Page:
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BULK - China key to dry bulk freight rates rebound

9839 fcras 3/5 2009 12:53

Written by Perter Clarkson Sunday, 03 May 2009 02:36

Shipowners and operators highlighted increased reliance on China for any sustained rebound in freight rates for the global fleet of bulk carriers, at first quarter earnings conference calls this week.

Navios Maritime Partners partly attributed "measured optimism" for 2009 bulk carrier prospects to steady levels of Chinese steel production and a surge in bank lending in that country.

"Chinese seaborne iron ore demand is more a function of the price difference between domestic and imported iron ore, other than steel production levels, said Navios Maritime executive vice-president, business development George Achniotis. "China is substituting more expensive and lower quality domestic iron ore with imported ore. Spot iron ore prices are well below domestic production break even levels."

As a result, iron ore imports hit records in February and March, pushing up demand for bulk carrier vessels on the major shipping route from Brazil to China.

Mr Achniotis said the Chinese used domestic iron ore for 60% of their steel production in June 2008. Today that figure comprised 38%.

The three largest producers, Vale, BHP Billiton and Rio Tinto were also selling iron ore at a discount, further eroding the competitiveness of Chinese domestic iron ore. Up to half the local mines had closed as a result, conferences were told.

Genco Shipping and Trading chairman Peter Georgiopoulos said the difference in price between imported and local iron ore was now at $15-$20 per tonne.

Chinese steel production accounts for 35% of global steel demand and 50% of the global iron ore market.

Seanergy Maritime chief executive Dale Ploughman forecast Chinese GDP at 8%, which would benefit the iron ore trades.

"As the global economy improves and the export of finished product demand starts to improve, we could start to see record levels of iron ore imports into China," he said.

Mr Georgiopoulos said Chinese steel production had risen by 2.1% in 2009, compared to last year. New loans in March totalled $277bn, setting a new Chinese record.

The resurgence in business had boosted interest in chartering tonnage for longer-term periods up several years, he said. Despite high levels of inquiry, "we don't have much willingness to fix in the current rate environment."

While China was expected to underpin demand for dry bulk, the supply side of the equation also looked positive.

Owners highlighted that only 101 of the 242 new bulk carriers due for delivery in the first quarter of 2009 had arrived.

Also offsetting fleet numbers, Navios said bulk carriers totalling 10.1m dwt had been sold for scrap in the last six months, more than in the last five years. Eighteen bulk carriers were sold for scrap in April.

3/5 2009 13:34 fcras 09841

BULK - Pacific gloom and grain fears hit supramax spot rates

Written by Perter Clarkson Sunday, 03 May 2009 02:22

Rates on the spot market have eased for supramax vessels this week, reflecting poorer sentiment for those trading in the Pacific region, and mixed messages over grain shipping prospects in South America.

"We're a bit lost," said a European-based broker.

Ships had been fixed for journeys in the Atlantic but then fallen through, reflecting rising instability, he said.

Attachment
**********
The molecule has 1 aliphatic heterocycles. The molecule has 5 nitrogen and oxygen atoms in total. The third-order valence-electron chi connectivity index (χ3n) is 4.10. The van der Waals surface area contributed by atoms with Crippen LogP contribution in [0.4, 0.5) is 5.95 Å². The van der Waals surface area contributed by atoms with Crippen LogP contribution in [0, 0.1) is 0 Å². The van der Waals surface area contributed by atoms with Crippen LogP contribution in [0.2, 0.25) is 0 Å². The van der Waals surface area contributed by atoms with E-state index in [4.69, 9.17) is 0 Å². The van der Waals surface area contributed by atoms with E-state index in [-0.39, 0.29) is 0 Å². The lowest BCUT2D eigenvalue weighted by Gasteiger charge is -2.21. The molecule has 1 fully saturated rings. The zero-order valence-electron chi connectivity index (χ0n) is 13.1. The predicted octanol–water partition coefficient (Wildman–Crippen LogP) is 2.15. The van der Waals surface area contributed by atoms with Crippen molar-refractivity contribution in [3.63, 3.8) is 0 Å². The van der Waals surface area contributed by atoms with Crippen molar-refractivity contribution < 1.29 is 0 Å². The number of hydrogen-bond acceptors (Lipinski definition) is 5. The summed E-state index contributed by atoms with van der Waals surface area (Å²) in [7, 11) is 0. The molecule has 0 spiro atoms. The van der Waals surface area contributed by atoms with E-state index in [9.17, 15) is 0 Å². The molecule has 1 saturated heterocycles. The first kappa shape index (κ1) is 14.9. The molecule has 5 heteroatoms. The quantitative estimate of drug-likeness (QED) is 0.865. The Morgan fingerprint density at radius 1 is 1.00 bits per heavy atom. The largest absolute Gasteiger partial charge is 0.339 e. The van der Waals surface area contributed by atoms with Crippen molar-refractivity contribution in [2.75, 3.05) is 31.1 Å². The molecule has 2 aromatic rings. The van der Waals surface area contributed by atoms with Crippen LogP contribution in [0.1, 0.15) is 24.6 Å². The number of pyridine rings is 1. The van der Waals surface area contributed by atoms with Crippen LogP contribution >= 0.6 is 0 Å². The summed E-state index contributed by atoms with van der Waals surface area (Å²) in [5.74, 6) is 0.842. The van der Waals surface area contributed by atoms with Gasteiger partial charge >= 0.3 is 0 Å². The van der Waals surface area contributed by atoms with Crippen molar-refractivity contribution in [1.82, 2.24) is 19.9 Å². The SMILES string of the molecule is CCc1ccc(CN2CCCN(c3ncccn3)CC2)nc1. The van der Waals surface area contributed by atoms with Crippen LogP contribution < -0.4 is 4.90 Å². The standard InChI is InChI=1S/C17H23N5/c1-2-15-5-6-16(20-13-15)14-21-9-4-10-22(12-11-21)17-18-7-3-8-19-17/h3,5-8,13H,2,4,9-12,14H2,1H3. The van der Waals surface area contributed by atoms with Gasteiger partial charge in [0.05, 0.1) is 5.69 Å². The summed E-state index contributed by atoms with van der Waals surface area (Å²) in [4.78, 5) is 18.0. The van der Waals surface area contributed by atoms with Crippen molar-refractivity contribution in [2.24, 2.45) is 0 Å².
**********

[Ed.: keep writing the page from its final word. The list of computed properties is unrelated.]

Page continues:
However, rates remained firm in the Baltic region, the broker said, thanks to business transporting fertiliser cargoes to India. Rates for ships taking a trip from the US Gulf were also firm, as was business for ships of this type in the Mediterranean region.

There had been a sharp fall in rates in the Pacific, with limited new cargoes available, which was adding to pressure.

Rates there were much lower than those secured for ships trading in the Atlantic. The imbalance meant that many vessels will not accept work that will take them into the region, brokers said.

"The fact the Far East is weak will not help," one said. "Still a lot of ships want to trade in the Atlantic and are ready to give a discount to remain there or go there."

Rates for fronthaul journeys via the east coast of South America were in the high $20,000s per day, brokers said yesterday.

There was limited interest in the period market, for longer-term charters. One deal at $18,000 per day for 46 months was arranged but fell through, a broker reported.

Norwegian broker Fearnleys said supramax vessels for a backhaul journey were around $8,000 per day, while short voyages in Asia fetched $13,000-$15,000 per day depending on delivery.

ICAP Shipping said on Wednesday that a supramax fixed for a fronthaul trip to Asia could receive about $30,000 per day.

But the southern Atlantic was "unquestionably coming apart at the seams", the ICAP Shipping report said. "Most charterers have taken their foot completely off their collective pedals, those that are rating are down at around $20,000 per day, basis delivery passing South Africa. Ships can be picked up from India at between $12,000-$13,000 daily dependant on spec and position."

The Baltic Exchange's average time charter rate for a supramax was at nearly $15,000 per day, steady on levels seen for the last week.

Forward freight agreement contract values reflected poorer sentiment into 2009. May supramax contracts were yesterday valued at $13,375 per day, compared with $14,600 per day a week ago, according to Freight Investor Services, a freight derivatives trader. FIS said third quarter supramax contracts were valued at $13,125 per day. Contracts for 2010 were also much lower in value, at $11,250 per day.

Oldendorff yesterday chartered the 53,094 dwt, 2002-built Alitis with delivery at Magdalla for a spot trip via South Africa, with redelivery at India, for around $13,000 per day.